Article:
His wife, Joanna Hoffman, saw the same thing when she accompanied Jobs to Europe a few months after the Macintosh was launched.
"He was just completely obnoxious and thinking he could get away with anything," she recalled.
In Paris she had arranged a formal dinner with French software developers,
but Jobs suddenly decided he didn't want to go.
Instead he shut the car door on Hoffman and told her he was going to see the poster artist Folon instead.
"The developers were so pissed off they wouldn't shake our hands," she said.
In Italy, he took an instant dislike to Apple's general manager,
a soft rotund guy who had come from a conventional business.
Jobs told him bluntly that he was not impressed with his team or his sales strategy.
"You don't deserve to be able to sell the Mac," Jobs said coldly.
But that was mild compared to his reaction to the restaurant the hapless manager had chosen.
Jobs demanded a vegan meal, but the waiter very elaborately proceeded to dish out a sauce filled with sour cream.
Jobs got so nasty that Hoffman had to threaten him.
She whispered that if he didn't calm down, she was going to pour her hot coffee on his lap.
The most substantive disagreements Jobs had on the European trip concerned sales forecasts.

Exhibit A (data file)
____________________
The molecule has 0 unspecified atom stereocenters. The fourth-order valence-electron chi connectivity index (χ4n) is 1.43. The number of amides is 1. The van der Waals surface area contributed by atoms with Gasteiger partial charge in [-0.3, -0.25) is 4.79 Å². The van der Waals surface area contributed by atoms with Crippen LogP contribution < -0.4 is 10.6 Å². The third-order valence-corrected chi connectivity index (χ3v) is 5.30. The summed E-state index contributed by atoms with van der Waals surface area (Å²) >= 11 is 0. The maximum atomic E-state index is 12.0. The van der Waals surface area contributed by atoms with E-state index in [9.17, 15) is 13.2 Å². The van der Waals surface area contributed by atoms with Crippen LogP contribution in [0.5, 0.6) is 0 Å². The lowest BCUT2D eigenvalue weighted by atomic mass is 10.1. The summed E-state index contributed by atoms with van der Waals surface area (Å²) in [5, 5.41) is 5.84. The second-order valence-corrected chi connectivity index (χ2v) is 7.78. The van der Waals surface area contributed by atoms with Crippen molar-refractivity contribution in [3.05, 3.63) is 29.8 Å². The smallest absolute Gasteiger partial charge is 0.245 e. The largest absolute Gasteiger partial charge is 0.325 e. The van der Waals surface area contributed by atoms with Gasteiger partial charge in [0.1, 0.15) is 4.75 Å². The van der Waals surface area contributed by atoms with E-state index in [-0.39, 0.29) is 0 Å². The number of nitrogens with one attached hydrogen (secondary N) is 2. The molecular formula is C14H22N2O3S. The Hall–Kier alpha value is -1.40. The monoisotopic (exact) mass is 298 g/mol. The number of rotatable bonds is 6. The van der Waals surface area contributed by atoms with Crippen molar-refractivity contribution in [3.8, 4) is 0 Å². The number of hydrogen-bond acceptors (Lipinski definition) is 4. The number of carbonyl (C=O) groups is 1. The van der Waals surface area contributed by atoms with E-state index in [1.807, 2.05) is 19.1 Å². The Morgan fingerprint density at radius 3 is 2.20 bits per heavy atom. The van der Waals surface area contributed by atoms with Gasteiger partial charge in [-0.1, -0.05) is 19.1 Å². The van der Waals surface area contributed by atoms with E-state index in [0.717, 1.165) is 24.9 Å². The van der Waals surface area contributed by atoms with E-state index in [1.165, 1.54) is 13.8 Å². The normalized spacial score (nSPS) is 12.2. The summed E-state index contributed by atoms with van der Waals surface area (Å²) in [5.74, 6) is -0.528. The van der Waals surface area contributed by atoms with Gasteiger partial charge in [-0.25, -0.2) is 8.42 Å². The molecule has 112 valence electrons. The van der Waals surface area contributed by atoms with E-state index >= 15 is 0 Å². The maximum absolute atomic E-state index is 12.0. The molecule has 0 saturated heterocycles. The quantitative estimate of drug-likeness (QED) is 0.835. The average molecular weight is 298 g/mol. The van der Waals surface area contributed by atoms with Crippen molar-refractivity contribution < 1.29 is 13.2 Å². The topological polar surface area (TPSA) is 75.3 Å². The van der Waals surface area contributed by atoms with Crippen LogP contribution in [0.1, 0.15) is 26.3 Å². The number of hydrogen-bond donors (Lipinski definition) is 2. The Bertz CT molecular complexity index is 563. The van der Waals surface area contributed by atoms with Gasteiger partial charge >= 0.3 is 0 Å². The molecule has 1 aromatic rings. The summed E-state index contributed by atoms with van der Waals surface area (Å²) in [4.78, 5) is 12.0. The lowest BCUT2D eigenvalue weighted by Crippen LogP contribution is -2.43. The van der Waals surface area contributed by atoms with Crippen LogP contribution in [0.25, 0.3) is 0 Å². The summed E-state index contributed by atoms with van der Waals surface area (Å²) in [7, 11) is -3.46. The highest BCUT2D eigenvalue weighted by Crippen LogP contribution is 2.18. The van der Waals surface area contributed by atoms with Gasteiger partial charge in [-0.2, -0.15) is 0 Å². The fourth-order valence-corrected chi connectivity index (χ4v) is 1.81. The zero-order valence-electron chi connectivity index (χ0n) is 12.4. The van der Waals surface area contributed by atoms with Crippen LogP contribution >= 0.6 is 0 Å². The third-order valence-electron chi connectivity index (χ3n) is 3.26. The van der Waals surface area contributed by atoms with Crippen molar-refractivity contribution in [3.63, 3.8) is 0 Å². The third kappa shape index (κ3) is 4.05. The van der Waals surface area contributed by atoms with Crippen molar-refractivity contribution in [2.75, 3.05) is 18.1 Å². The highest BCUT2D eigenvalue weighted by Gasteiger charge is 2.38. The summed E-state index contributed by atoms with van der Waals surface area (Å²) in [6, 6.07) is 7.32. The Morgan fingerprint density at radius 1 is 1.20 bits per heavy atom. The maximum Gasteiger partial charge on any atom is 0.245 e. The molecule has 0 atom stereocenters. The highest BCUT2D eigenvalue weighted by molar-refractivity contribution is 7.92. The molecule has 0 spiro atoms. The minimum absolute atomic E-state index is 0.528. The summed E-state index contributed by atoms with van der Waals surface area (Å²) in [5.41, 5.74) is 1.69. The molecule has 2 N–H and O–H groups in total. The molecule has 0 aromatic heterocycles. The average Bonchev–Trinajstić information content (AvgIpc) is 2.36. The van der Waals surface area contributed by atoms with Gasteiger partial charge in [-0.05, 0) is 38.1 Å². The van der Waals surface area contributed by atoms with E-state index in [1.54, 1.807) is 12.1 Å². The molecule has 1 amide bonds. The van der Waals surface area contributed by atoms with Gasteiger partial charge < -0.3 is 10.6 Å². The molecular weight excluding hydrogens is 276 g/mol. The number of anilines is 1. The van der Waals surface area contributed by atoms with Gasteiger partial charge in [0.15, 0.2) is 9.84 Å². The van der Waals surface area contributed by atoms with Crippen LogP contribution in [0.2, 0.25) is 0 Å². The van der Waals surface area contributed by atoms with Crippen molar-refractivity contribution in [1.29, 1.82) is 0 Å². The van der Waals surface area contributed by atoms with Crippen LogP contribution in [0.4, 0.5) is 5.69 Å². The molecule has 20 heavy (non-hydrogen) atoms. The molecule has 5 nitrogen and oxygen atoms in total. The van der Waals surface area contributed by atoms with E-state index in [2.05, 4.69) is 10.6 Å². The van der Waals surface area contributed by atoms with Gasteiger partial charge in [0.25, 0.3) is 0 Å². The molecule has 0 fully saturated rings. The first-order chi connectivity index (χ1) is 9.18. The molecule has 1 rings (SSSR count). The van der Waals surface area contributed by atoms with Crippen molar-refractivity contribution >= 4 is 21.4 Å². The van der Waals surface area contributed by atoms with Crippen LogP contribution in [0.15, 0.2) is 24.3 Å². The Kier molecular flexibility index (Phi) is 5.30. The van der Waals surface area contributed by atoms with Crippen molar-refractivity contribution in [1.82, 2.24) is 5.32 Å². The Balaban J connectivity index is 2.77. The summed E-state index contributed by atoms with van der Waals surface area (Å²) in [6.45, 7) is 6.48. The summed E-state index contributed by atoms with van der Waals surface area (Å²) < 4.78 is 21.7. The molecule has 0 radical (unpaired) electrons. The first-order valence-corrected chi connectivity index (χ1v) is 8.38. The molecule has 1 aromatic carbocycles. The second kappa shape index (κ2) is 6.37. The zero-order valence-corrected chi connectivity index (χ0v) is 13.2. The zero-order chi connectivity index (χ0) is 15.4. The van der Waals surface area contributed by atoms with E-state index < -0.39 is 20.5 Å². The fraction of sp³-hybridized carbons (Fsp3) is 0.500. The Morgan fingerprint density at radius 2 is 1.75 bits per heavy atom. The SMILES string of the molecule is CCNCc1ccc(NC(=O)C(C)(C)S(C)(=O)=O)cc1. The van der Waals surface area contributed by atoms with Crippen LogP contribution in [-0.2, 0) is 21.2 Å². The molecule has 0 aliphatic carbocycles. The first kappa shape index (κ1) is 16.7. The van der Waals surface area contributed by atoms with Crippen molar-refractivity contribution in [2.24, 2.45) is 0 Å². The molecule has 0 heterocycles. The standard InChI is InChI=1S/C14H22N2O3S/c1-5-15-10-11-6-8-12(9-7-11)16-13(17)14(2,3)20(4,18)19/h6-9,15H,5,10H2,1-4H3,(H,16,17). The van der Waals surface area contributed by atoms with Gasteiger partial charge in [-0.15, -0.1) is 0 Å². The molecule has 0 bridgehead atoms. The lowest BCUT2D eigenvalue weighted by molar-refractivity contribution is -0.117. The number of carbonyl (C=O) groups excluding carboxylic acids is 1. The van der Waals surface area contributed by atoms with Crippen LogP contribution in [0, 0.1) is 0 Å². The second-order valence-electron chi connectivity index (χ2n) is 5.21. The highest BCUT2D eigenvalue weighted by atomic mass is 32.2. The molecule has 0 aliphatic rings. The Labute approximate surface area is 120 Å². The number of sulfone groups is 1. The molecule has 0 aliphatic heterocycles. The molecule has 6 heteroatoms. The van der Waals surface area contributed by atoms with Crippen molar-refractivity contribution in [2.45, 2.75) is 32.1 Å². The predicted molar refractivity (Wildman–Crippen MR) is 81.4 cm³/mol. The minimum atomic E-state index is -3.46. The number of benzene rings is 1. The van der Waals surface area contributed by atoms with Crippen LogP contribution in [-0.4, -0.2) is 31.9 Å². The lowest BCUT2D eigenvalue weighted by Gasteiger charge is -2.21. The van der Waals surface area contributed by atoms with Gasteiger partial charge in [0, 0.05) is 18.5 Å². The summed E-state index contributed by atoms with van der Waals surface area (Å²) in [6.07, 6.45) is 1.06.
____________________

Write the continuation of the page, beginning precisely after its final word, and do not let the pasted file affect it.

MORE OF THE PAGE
Using his reality distortion field, Jobs was always pushing his team to come up with higher projections.
He kept threatening the European managers that he wouldn't give them any allocations unless they projected bigger forecasts.
They insisted on being realistic, and Hoffmann had to referee.
"By the end of the trip, my whole body was shaking uncontrollably," Hoffman recalled.
It was on this trip that Jobs first got to know Jean-Louis Gassee, Apple's manager in France.
Gassee was among the few to stand up successfully to Jobs on the trip.
"He has his own way with the truth," Gassee later remarked.
"The only way to deal with him was to out-bully him."
When Jobs made his usual threat about cutting down on France's allocations if Gassee didn't jack up sales projections, Gassee got angry.
"I remember grabbing his lapel and telling him to stop, and then he backed down.
I used to be an angry man myself. I am a recovering assaholic. So I could recognize that in Steve."
Gassee was impressed, however, at how Jobs could turn on the charm when he wanted to.
Francois Mitterrand had been preaching the gospel of informatique pour tous—computing for all
and various academic experts in technology, such as Marvin Minsky and Nicholas Negroponte, came over to sing in the choir.
Jobs gave a talk to the group at the Hotel Bristol
and painted a picture of how France could move ahead if it put computers in all of its schools.
Paris also brought out the romantic in him.
Both Gassee and Negroponte tell tales of him pining over women while there.